The Lapwing Trousers from Simple Sew are relaxed, drawstring waist, casual trousers. I made them from this lovely, soft Tilda cotton from White Tree Fabrics.

 

 

 

After laundering and cutting out your fabric, lay the front trouser pieces on top of the back and align the pockets, right sides together. This allows you to understand how the trouser pieces all come together.

 

 

 

Lay a pocket piece on top of a trouser leg, right sides together. Sew between the notches using a 1cm seam allowance. Repeat for all pocket and trouser pieces. Make sure the fabric is right sides together and the pockets are facing the right way (pointing downwards)

 

 

 

Place the trouser front on top of the trouser back, right sides together, with pockets aligned and sticking out.

 

Sew around the pockets and finish the seam. You can overlock, zig zag stitch or just pink the seams if the fabric is stable.

 

 

 

Sew the trouser front to the back down the side seams using a 1.5cm seam allowance. Sew down to the first pocket notch, then start again after the second pocket notch. The line of sewing should be stepped in slightly from the line of sewing of the pocket. Finish the seam and press open.

 

 

 

Next, fold the trousers, right sides together, so that the back crotch seams are aligned. Sew the crotch seam with a 1.5cm seam allowance. Finish the seam and press open. Repeat for the front crotch seam.

 

 

 

Fold the trousers so the front is on top of the back. Align the front crotch and back crotch seam and pin. Pin down each in-seam to the hem. Sew the in-seam, finish the seam and press open.

 

 

 

To sew the buttonholes for the drawstring opening, I used a small button in my automatic buttonhole foot. Sew along the markings shown on the paper pattern.

 

 

 

Open the buttonholes using a stitch ripper with a pin across the top of the buttonhole. This stops you from ripping right through the stitches.

 

 

 

Fold up and press 1cm wrong sides together around the waistband. Fold the waistband in half and top stitch down from the right side to create the drawstring channel.

Fix a safety pin to the end of the drawstring and thread through the channel.

 

 

 

Try the trousers on to determine how much they need to be hemmed. I pressed up 1cm, then turned up the hem again by 2cm and top stitched in place.

 

 

 

You're finished! Easy, comfy trousers that are enjoyable to make and wear!

 

 

 

 

 

 

I hope you have fun making these, please get in touch if you have any questions, I'd love to see your trousers!

Jenny

 

Saturday, 20 August 2016

Simple Sew Patterns - Chelsea Collection Blouse and Skirt

 

I've just finished my Simple Sew Patterns Chelsea Blouse and Skirt and I love them!

 

The Chelsea Collection was a free pattern with Issue 29 of Love Sewing Magazine. It comes with blouse, trouser and skirt patterns. I tried the blouse and skirt patterns because I loved the look of both of them. Also, what I love about the patterns that come with magazines is that there are tips on technique right where you need them, relating specifically to the pattern.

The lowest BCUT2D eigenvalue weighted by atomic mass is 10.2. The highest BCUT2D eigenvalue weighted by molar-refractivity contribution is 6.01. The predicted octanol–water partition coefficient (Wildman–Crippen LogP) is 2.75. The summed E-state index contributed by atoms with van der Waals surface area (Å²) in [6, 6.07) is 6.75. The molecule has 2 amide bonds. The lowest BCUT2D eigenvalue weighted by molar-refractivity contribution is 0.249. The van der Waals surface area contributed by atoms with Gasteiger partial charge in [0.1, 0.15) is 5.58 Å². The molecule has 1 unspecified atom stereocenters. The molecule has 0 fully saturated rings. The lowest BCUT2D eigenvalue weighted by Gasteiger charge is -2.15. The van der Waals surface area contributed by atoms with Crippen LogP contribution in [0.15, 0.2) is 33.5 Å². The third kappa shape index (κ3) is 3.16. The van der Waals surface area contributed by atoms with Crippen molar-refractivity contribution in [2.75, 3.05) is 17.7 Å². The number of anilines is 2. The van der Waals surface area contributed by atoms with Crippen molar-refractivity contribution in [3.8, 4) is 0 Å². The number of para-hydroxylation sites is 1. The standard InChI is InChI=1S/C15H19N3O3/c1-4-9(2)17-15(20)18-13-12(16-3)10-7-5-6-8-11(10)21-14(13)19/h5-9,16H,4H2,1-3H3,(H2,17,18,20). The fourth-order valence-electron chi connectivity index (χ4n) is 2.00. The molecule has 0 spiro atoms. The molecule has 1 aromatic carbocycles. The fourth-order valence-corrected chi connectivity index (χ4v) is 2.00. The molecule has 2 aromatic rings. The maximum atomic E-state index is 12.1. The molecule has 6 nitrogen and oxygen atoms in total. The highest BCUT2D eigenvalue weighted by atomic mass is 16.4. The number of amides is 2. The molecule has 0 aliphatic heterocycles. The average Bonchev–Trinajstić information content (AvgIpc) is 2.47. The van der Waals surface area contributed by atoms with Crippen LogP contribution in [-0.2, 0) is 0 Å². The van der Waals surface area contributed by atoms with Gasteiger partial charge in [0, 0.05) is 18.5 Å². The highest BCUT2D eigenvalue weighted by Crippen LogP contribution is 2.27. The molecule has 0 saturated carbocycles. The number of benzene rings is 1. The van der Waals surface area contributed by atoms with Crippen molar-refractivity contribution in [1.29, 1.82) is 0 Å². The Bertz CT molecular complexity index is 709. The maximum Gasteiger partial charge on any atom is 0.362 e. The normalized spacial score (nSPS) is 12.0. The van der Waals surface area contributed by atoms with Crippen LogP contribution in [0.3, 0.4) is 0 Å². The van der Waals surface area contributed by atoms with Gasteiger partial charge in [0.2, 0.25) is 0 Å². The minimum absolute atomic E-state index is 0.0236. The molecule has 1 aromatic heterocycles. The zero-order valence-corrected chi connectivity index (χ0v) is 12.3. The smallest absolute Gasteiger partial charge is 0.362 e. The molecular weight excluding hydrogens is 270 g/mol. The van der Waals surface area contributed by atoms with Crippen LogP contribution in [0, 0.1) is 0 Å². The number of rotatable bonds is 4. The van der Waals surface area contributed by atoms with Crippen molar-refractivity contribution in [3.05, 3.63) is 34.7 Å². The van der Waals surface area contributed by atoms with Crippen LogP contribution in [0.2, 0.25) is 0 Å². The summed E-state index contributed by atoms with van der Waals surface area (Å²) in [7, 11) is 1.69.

This was the first time I had tried several techniques:

- shirring elastic

- flat fell seams

- neck facing

- key hole neckline

Whilst this is not a perfect execution of all of these, I have to say I'm very pleased with the result! My facing rolls to the front slightly, my keyhole is a bit big and I had no top stitching thread, but I still like how it's turned out. I'm just feeling very positive about it.

 

I really like the style of both pieces and have plans for loads more. I want to do a white blouse for work, a silk blouse for 'best' and a lighter denim skirt with metal buttons.

 

Sunday, 7 August 2016

Our First Trip to Centerparcs!

We have just returned from out first stay at Centerparcs Sherwood Forest and we had a great time! When we booked, about 6 months ago, I struggled to find any up to date reviews, so I thought I would write one!

 

About Us:

My husband and I wanted a long weekend away with our just-turned-1 year old to celebrate our first year as parents and his recent graduation. We enjoy reasonably active holidays, we were never ones to spend a week on the beach - even before children. We had heard excellent things about Centerparcs and its family-friendly vibe, so thought it would be perfect for us.

 

Accommodation:

The Sherwood Forest site is just over an hour away from us, so as Little S hates the car we opted for the closest park! We booked a one bedroom executive apartment. This wasn't the cheapest option, there are studio-style apartments available, but we wanted a door on the bedroom so that we had the option of an evening once the baby was asleep. Our apartment was located adjacent to the car park, which we thought was great when we turned up. We got our own allocated parking space and unloading the car was easy. We had 2 private terraces, one from the living room with a barbecue and one from the bedroom. Large sliding doors and roof lights ensured the spaces were bright and connected to the forest. I was very impressed with how well designed and spacious the apartment was.